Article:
At press time, the Department of Energy had not responded to questions about the move. A news release from last month said that the decision to pick a new site supported the “historic effort underway to protect, improve, and restore the National Mall,” which had been damaged by large public events. “We recognize the challenges this change may present teams and sponsors, and we appreciate their understanding as we select a new location.” (One rumored new location is the National Harbor, in nearby Maryland.)
But the decision does not just affect the public profile of the contest. Students and faculty members say that the move could complicate the projects financially and technically as well.
A Solar Decathlon house is no small undertaking. College teams can spend $500,000 or more on the project—not just to build the house, but also to transport it in pieces to the display site and to provide lodging for the students who will construct and deconstruct the house, and provide public tours while it’s standing.
The display on the National Mall was a big attraction for corporate and other donors, says Rebecca J. Hagen, an instructor in the School of Mass Communications at the University of South Florida and a faculty adviser to a team that comprises students from South Florida, Florida State University, the University of Central Florida, and the University of Florida.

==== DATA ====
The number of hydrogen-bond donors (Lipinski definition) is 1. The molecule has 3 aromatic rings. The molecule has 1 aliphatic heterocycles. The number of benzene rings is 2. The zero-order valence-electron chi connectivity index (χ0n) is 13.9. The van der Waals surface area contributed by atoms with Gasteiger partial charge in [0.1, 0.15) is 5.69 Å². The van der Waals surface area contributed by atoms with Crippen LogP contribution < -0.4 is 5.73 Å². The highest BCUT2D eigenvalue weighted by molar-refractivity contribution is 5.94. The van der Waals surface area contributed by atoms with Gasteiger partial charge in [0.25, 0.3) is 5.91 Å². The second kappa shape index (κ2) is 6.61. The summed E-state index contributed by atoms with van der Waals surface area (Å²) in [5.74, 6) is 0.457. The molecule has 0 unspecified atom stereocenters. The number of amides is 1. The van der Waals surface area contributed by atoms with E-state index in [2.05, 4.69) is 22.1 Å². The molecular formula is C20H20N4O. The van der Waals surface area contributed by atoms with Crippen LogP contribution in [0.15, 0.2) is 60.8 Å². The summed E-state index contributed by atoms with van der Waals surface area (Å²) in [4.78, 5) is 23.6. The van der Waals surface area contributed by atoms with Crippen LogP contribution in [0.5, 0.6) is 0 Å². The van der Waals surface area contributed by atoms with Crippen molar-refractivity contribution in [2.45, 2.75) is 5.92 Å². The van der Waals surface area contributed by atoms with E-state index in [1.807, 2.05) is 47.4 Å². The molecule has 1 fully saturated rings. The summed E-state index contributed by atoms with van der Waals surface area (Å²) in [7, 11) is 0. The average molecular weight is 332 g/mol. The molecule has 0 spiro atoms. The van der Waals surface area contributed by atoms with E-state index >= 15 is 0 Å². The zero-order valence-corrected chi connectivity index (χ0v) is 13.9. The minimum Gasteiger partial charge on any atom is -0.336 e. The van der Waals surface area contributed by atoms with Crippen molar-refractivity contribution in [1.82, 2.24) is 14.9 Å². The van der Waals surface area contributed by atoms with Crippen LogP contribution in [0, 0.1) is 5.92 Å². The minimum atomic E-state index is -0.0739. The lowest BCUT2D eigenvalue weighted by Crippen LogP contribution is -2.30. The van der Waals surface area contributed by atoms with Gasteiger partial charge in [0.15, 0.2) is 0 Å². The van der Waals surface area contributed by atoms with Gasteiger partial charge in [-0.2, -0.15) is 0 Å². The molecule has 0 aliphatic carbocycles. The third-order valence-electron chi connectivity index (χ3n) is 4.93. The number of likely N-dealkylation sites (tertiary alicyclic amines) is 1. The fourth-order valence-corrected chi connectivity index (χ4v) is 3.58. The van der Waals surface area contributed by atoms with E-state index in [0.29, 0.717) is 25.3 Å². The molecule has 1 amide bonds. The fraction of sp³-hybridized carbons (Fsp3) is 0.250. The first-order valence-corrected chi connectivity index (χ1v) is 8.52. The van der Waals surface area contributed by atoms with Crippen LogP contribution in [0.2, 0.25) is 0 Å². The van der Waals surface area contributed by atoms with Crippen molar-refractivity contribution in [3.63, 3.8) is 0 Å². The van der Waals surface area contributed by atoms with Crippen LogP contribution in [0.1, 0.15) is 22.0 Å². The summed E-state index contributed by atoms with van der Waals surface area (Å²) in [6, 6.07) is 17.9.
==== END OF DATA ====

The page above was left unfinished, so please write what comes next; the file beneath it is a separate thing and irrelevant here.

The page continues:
“People know where the mall is,” she says. “So when we are talking to potential donors, that is off the table as a selling point—and we don’t know if we have an equally big selling point” in another location. Team Florida has landed five-figure donations from energy companies like Florida Power & Light, Progress Energy, TECO Energy, and the Orlando Utilities Commission.
The solar houses for the 2011 competition have been under way for almost two years now—and the location of windows, solar panels, and other features in the designs have been optimized for the specific site on the National Mall.
“It is about studying the coordinates of that location and designing orientations and your solar array to fit that particular area to generate a certain amount of power,” says Melanie L. Hendel, an architecture student at Parsons the New School of Design. She said teams have also designed their houses around specific transportation modes and routes to Washington.
Some people are trying to consider upsides to the possibility of a move. Ms. Hagen, for example, says that Florida gets better sun than Washington anyway. She wonders what might happen if the contest were held near Orlando, where it could attract visitors to Disney World.
Mr. Friedman, meanwhile, is trying to conceive of another possibility: keeping the event on the mall, and repairing the mall at the same time.
“What we could easily do is integrate into the competition itself the responsibility to remediate the site,” he says, adding that landscape-architecture students have been “underrepresented” in the contest so far.
“That would make it more interesting,” he says, “and it would reinforce the principle of living lightly on the land.”